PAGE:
Cheers,

Rod.
Attachments
DSCN2158 (2).JPG
Tumbled brass being processed (Straight out of the tumbler on left, trimmed in middle, and chamfered/de-burred on right on right)
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My 2 tumblers paying their way...
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Re: Wet tumbling with stainless steel media

Post by sungazer » 15 Jul 2018, 7:30 pm

Give Mark Granger a message on Australian Reloading and Trade he was importing a really good tumbler for about that price. he was not making much on them at all. I use a Aus converted KT 2000 the 5 kg version much better than the 3. They really are the way to go. The KT's are cheap and they do have problems here and there or sometimes so it is probably wise to buy a quality one that will really last.
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Re: Wet tumbling with stainless steel media

Post by Bills Shed » 15 Jul 2018, 8:34 pm

I too run the Thumlers tumbler and have not used the Lyma but agree they work on the same principle. I like the thumlers as it is pretty much bullet proof and I can get a lot of projectile jackets in a batch. Reference the citric acid, you can get lab grade powder easily in Aust, just look it up. I too would never go back to dry media.
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Re: Wet tumbling with stainless steel media

Post by wanneroo » 15 Jul 2018, 11:43 pm

I use the Frankford Arsenal one and it works great, no issues.
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Re: Wet tumbling with stainless steel media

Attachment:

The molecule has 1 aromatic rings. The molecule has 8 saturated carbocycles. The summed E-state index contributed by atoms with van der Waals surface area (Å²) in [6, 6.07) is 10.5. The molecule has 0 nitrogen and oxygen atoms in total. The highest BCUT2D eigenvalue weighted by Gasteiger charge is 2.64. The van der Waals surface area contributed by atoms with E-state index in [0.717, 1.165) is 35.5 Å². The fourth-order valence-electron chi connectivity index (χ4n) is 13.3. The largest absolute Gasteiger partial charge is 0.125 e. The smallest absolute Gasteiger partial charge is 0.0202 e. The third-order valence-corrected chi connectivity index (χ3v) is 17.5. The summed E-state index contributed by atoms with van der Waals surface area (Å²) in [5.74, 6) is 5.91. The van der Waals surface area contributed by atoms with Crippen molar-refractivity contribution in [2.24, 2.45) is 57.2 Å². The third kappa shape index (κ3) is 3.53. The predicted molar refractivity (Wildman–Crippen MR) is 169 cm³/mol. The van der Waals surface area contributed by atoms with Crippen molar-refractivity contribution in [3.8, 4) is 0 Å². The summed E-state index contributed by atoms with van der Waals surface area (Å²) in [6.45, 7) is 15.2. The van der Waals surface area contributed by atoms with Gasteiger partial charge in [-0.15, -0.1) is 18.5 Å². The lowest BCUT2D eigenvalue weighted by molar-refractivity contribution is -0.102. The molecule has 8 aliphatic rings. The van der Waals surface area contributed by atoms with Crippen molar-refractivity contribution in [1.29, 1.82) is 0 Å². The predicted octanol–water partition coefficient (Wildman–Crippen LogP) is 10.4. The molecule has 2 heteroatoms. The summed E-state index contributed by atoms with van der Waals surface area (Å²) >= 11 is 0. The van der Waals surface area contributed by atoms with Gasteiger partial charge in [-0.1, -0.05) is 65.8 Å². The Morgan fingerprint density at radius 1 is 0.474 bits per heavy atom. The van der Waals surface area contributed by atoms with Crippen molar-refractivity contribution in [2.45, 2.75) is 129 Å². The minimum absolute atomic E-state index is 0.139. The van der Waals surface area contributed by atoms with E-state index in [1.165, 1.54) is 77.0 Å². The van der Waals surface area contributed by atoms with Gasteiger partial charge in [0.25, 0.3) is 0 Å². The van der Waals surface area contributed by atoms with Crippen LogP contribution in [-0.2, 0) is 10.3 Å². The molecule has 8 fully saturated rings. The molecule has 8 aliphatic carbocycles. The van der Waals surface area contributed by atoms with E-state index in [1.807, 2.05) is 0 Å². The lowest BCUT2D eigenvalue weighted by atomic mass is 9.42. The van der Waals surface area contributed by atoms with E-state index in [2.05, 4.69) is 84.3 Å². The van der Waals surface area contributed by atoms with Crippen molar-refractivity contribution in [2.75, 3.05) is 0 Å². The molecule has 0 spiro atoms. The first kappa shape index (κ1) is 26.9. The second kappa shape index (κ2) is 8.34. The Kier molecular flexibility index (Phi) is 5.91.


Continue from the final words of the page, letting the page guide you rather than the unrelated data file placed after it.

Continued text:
Post by vmaxaust » 16 Jul 2018, 7:02 am

Jasonf wrote:Hi
I’m thinking of buying a Lyman wet tumbler, see link below, my questions are.
Are they worth the money?
Does anyone use them already? If so what’s your opinion of them?



You can't go wrong. A good friend has the Frankford version which is basically the same machine as the Lyman, Hornady etc. I have the more expensive Aussie Sapphire double barrel version...
https://www.aussiesapphire.com.au/index ... 7ead476cd3

The cheaper Lyman basically does the same thing. I process thousands of cases often, particularly handgun so I invested in the more expensive version. I still use their burnishing powder for cleaning. Don't know if it's just citric acid or a mixture of something else but it works very well.

One suggestion which is very useful when using the wet stainless pin method is to use warm water rather than cold. Speeds up the process and gives excellent results faster. Another just as important suggestion particularly with bottle neck rifle brass is to tip the contents of your barrel after tumbling and rinsing in the barrel into something like a Dillon media separator...